“So, we’re just sitting here, sitting here, sitting here, and they say ‘hey, this thing’s turning,’ and we saw it come from behind McDonald’s,” says Sanders. He and his staff hid in a grease pit until it passed. When they came out, his business was gone. “The only thing I remembered thinking was what am I gonna do now? You know…it was terrible.”

Both Petty and Sanders chose to rebuild, and that meant wading through red tape. They say their experiences in Joplin and in Tuscaloosa were different in some ways, and similar in others.

Back at City hall in Joplin, Mayor Seibert says his city chose to issue permits fast… “One of the things we’ve really worked hard on is just to take of our own, but to do that in a manner that people can get back to their normal lives as quickly as they can…”

That’s not how Tuscaloosa did it…

Mayor Walt Maddox chose to slow the process down and bring in consultants. Following the tornado, residents filed past drawings of urban centers mixing residents and retail. Maddox says Tuscaloosa wasn’t worried about losing residents like Joplin if homes weren’t rebuilt quickly… “Coupled on top of that, the twelve percent of the city that was destroyed was economically depressed. So, we knew we had an opportunity to remake these areas, if we could slow down and be strategic. We had time. We were not under a housing crunch."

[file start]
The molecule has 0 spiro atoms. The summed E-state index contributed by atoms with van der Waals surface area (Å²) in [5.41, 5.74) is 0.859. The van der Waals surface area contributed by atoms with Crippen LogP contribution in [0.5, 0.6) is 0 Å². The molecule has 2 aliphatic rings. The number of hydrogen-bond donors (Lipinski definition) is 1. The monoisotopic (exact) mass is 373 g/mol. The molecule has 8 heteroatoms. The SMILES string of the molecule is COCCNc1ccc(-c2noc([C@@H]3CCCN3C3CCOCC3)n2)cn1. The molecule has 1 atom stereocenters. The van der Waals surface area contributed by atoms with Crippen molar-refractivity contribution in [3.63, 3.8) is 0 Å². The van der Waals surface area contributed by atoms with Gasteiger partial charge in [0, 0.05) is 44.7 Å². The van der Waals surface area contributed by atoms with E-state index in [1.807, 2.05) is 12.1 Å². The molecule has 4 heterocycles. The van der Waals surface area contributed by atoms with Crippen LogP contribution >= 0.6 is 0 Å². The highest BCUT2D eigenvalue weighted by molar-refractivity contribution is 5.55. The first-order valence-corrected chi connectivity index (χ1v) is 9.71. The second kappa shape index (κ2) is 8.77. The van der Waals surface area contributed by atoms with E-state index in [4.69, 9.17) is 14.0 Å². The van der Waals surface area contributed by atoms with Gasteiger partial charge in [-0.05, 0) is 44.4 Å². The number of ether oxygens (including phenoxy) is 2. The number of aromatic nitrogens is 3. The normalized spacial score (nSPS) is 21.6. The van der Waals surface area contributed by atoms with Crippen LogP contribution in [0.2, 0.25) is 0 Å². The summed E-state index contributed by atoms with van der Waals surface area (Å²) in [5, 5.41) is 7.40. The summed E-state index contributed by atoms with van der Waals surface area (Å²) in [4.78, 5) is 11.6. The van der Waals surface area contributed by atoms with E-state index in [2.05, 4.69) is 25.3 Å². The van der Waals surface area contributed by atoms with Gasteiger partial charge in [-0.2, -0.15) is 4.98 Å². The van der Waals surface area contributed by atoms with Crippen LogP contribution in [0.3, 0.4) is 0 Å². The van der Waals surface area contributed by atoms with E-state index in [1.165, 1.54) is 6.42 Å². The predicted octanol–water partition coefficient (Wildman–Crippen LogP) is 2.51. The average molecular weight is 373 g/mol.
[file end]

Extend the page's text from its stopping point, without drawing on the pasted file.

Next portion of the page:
But, a different kind of crunch came in the press. A year after the storm, the Wall Street Journal ran an article critical of Maddox’s slow building route instead of Joplin’s speedier approach. The Mayor still bristles at the story… “The people of Tuscaloosa went through hell and back, and they deserved a rebuilding plan that mattered,” says Maddox. “That was going to improve this community now and into the future. And, I’m glad that this city decided to be part of that, and when the challenge came, they had the courage of our convictions to see it through.”

But, five years after the fact, how did each city do? We first met Brian Sanders at the Express Oil Change in Tuscaloosa in 2012, the day he reopened his shop eighteen months after the tornado. The reviews that day were good…